What’s next.

Continued progress in reinventing the relationship between people and technology.

It’s time to go back to the old days of customer service

Today, we’re recognizing that simplicity and convenience isn’t always a good thing. Customers really want to earn help from the businesses they patronize. Embrace nostalgia, get rid of self-service and go back to traditional postal mail.
This April Fool’s Day, let’s stop making our customer experiences better.

Nuance has been a pioneer in customer service solutions leveraging natural language understanding, proactive engagement and virtual assistants for years. We’ve anticipated shifts and trends in how people want to interact with technology and are leaders in delivering intelligent self-service solutions that empower customers.

This pioneering spirit is omnipresent at Nuance, and I’m proud to be directing new efforts in our Nostalgic Innovation Team (NIT) that will capitalize on a new anti-ease trend. Our research staff has teased out this rising sentiment through anecdotal client interactions and speculation. Consumers have expressed a frustration that technology has created too much convenience for them.

We have a firm belief that people want to get back to basics: a nostalgic yearning for more complex IVRs and longer hold times. Our data demonstrates that consumers miss the “old days” of more constrictive 9 a.m. to 5 p.m. customer service hours and really want to earn service from the businesses they patronize. Consumers also want to feel challenged – many have expressed disappointment in the gradual disappearance of extended phone trees, and liken them to a riddle that they had to decipher.

Chief Experience Officer Methuselah Rothschild at FauxBank is a big believer in the NIT’s new charge: “We’ve felt quite uncomfortable with this trend of empowering customers through intuitive technology. We’re hiring thousands of new call center agents and getting rid of our most intuitive self-service solutions. It will cost us millions in additional operating expenses, but I think it’s worth it.”

To meet the needs of businesses like FauxBank, my NIT team and a dedicated team of our brightest engineers will be rolling out a number of changes. We’ll begin by phasing out our current proactive engagement solution. Rather than proactively communicating with consumers on their preferred channel of text, automated voice, email or mobile phone push notifications, those channels will be scaled back in favor of postal mail. A just-inked partnership with the US Postal Service will enable companies to purchase stamps at USPS locations and affix them to envelopes for mailing.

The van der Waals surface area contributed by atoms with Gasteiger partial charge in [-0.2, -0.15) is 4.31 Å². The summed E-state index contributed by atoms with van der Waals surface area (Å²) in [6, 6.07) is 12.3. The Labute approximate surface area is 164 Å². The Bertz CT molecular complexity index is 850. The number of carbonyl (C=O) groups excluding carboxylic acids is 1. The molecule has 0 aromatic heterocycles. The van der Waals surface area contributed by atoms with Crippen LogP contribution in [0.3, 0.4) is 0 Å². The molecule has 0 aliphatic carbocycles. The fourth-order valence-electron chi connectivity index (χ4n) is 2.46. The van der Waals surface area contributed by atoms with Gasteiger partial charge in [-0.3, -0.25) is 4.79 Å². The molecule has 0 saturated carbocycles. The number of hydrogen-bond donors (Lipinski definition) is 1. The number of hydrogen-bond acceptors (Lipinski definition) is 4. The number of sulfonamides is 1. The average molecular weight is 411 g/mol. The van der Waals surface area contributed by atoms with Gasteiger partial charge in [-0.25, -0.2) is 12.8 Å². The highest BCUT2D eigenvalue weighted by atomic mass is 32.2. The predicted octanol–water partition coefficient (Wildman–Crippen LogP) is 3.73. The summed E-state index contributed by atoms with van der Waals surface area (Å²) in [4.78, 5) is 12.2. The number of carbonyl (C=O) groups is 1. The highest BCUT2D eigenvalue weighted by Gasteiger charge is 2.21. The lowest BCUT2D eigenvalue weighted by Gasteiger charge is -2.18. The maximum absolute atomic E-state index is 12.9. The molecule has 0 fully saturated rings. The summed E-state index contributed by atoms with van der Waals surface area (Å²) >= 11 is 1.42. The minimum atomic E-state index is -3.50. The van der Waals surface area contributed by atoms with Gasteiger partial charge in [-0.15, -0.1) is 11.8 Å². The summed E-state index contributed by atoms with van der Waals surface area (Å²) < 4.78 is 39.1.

For those clients that do want to continue with automated outreach channels, a new platform feature will allow them to “surprise” customers with communications through a randomly selected channel, rather than that which they prefer.

And, while our voice authentication solution has seen growing adoption, we are confident that this trend will tail off soon. We will instead be launching an extended library of security questions that service agents may ask customers to confirm their identity. Why settle for asking your first pet’s name when we can ask what your maternal great-grandmother’s favorite color was?

These are just the first of many innovations that we’ll be sharing. Please be sure to check back every April Fool’s Day to hear the latest on how we want to make customer service more challenging for your consumers. We invite our clients to write to their account managers and let us know how much they like our direction. Cursive writing is preferred!

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  • Marcie Lascher

    I have a few comments – what’s your fax number?

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Vance Clipson

About Vance Clipson

Vance Clipson, senior principal, industry solutions for Nuance Communications, focuses on vertical-specific strategy and marketing with an emphasis on healthcare, financial services and government. Clipson brings 25 years of experience translating industry needs and data into market strategy and programs for Milliman, PacifiCare Health Systems and other organizations.